Equally unrealistic are the assertions that parents are “making excuses” (as in “stop making excuses! Lose weight now!”). I’m not making excuses; I’m making priorities and right now my tiny humans are my first priority. This is not because I subscribe to a 1950’s idea of womanhood and parenting, but because I have a basic understanding of evolution and child development. Why do we as a culture assume that parents operating within this reality are somehow giving up on themselves?
Further, why is it that “getting back to your old self” has to be all about appearance? It reflects poorly on us as a society that we judge women so much by their appearance that a major change in that appearance is synonymous with losing their identity. The implication that appearance/weight is the entirety of a woman’s being is offensive and dismissive of us as a gender. The fact that women are among the ones doing this is insane. In buying into the idea that we must be thin and beautiful to be wholly ourselves and happy, we are holding ourselves back.
The idea that I should’ve lost my baby weight by now in order to be myself is one I reject entirely. During the first 6 months of my twins’ lives I was exhausted and preoccupied with them and their needs. During the next 6 months, I slowly emerged from that focus as they grew more independent, slept longer stretches, and got healthier. As a result, I have had more time to widen my focus to include things that I value.
While I am not “returning to my old self,” I am doing more of the things that help me be the version of my current self that I enjoy most. It turns out that losing weight and looking a certain way is not a top priority in my efforts to gain a sense of self.
First up was writing whenever I could because it helped me pin my thoughts and feelings down and put my head in some semblance of order. Writing is not a hobby so much as a sanity-keeping tool. Next came reconnecting with friends and family, and enjoying them for who they were while I worked out how our relationships had changed. After that was work, which was always good for my brain.
Only now, as the twins hit 14 months and I have my writing and friends back, do I have time to remember how much I love running (especially at night or in the rain), and start to think about how to get that back too. My own weight loss and diet have taken a backseat to my mental and psychological health, because I define who I am by those things first.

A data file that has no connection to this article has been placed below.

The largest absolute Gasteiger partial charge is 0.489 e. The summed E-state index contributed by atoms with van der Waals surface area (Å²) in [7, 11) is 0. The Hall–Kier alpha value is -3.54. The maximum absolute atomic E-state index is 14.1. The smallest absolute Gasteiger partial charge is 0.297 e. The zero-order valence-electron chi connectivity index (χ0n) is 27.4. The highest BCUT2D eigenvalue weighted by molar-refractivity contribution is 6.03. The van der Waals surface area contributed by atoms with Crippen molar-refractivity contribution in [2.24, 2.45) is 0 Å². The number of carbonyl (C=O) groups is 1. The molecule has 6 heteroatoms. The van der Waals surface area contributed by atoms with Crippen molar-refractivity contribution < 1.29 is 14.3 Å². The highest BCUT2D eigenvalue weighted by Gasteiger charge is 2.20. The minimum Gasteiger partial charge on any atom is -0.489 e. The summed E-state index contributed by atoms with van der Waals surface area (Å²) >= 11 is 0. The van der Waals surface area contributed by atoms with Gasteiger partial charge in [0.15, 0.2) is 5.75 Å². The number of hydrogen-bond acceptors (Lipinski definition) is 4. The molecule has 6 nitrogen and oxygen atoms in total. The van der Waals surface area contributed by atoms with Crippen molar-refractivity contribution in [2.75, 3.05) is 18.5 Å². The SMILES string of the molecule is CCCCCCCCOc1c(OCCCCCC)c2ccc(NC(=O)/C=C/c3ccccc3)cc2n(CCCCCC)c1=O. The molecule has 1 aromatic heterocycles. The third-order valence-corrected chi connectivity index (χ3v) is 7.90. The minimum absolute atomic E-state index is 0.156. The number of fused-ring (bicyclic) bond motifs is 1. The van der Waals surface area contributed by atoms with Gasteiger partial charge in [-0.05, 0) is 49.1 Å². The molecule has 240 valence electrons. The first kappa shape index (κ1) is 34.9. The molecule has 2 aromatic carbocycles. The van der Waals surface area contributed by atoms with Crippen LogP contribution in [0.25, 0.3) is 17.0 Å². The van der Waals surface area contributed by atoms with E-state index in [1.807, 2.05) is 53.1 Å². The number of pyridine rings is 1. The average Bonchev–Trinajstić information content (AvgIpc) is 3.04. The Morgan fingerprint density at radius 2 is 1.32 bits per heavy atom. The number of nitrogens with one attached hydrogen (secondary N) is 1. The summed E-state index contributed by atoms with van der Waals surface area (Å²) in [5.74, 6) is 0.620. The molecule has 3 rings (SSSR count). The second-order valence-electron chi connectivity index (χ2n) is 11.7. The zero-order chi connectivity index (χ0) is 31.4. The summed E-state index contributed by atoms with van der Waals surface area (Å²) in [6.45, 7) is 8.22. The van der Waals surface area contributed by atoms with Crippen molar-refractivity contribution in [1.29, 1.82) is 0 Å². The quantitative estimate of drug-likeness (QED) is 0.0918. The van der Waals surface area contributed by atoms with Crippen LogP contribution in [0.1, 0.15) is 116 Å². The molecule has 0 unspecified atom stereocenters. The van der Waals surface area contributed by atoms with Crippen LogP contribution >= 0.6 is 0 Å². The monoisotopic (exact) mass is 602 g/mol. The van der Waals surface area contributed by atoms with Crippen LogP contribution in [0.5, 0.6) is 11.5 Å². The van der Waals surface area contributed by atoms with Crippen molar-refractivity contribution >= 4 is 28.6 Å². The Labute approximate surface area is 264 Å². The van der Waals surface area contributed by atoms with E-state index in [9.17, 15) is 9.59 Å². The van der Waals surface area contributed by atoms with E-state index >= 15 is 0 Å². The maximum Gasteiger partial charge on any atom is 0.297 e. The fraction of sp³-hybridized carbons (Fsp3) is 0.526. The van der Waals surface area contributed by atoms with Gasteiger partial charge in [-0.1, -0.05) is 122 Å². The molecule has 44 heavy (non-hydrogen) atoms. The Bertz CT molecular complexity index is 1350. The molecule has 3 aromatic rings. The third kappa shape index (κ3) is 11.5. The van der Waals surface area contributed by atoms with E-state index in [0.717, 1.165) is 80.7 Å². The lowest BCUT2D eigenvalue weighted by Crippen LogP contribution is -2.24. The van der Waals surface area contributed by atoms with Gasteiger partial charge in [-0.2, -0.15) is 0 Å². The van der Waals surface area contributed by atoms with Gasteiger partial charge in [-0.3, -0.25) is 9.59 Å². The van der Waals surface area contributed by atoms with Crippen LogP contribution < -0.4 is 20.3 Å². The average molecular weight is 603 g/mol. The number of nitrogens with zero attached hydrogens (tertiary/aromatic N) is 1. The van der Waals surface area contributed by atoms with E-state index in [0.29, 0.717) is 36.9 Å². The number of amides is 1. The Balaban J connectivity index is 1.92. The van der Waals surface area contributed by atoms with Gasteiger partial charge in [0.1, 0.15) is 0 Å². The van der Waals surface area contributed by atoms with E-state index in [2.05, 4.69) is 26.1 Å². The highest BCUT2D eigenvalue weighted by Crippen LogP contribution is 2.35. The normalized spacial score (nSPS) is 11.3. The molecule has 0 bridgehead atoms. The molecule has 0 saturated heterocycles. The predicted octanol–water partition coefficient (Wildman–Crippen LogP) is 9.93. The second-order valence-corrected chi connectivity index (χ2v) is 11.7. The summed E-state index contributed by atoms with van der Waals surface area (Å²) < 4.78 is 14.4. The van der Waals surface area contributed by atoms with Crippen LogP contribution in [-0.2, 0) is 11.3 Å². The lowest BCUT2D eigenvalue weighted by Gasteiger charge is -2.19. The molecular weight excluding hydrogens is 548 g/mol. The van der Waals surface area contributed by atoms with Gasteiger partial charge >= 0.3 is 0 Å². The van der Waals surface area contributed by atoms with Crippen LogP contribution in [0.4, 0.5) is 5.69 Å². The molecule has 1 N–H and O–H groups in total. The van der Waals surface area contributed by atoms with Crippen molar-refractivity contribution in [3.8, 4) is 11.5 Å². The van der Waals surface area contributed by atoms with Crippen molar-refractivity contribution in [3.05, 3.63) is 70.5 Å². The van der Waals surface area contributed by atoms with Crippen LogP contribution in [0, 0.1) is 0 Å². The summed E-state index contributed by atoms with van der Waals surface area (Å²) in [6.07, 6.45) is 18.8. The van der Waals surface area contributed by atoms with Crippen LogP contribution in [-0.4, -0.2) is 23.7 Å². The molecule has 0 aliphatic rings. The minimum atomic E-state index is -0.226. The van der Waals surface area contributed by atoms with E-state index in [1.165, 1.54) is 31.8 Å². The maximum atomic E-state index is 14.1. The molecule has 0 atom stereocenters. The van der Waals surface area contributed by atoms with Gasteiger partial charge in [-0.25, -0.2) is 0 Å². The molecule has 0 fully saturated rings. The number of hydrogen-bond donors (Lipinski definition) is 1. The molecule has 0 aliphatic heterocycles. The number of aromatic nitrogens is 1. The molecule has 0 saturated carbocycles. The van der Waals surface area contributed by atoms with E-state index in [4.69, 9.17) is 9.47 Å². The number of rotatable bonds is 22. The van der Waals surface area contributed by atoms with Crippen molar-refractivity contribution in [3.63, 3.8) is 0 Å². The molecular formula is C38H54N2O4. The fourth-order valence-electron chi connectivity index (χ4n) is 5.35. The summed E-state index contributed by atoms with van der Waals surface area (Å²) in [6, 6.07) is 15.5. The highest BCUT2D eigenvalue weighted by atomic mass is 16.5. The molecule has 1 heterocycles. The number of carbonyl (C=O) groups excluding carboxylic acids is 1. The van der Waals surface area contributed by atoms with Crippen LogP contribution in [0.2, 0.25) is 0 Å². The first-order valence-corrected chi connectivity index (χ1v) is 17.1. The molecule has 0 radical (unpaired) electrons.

None of this is to say that parents shouldn’t take care of themselves. There are a myriad of positive effects of a healthy diet and exercise program. I know I need to exercise and eat right so I can be healthy and happy as I age with my children.
I just don’t understand this need we have as a society to pressure people into looking the way they did before having children–it’s almost impossible to do; impractical if you don’t have a nanny, trainer, or nutritionist; and strikes me as fatshaming those who don’t “bounce back” into svelte figures almost instantly.
I have friends who were physically active soon after their babies were born, but this is because they considered physical activity an essential part of their sense of self in the same way I see writing as an essential part of my sense of self. This is vastly different than focusing on weight loss to meet a timetable presented by advertisers, culture and media.
So, I reject fat-shaming. I reject magazine tips and tricks. And, I reject well-meaning advice that buys into a limiting sense of what/who I am as a person. And come summer, no matter what shape my body is in, I will rock it on the beach with my kids because I am fucking awesome, and so is my body.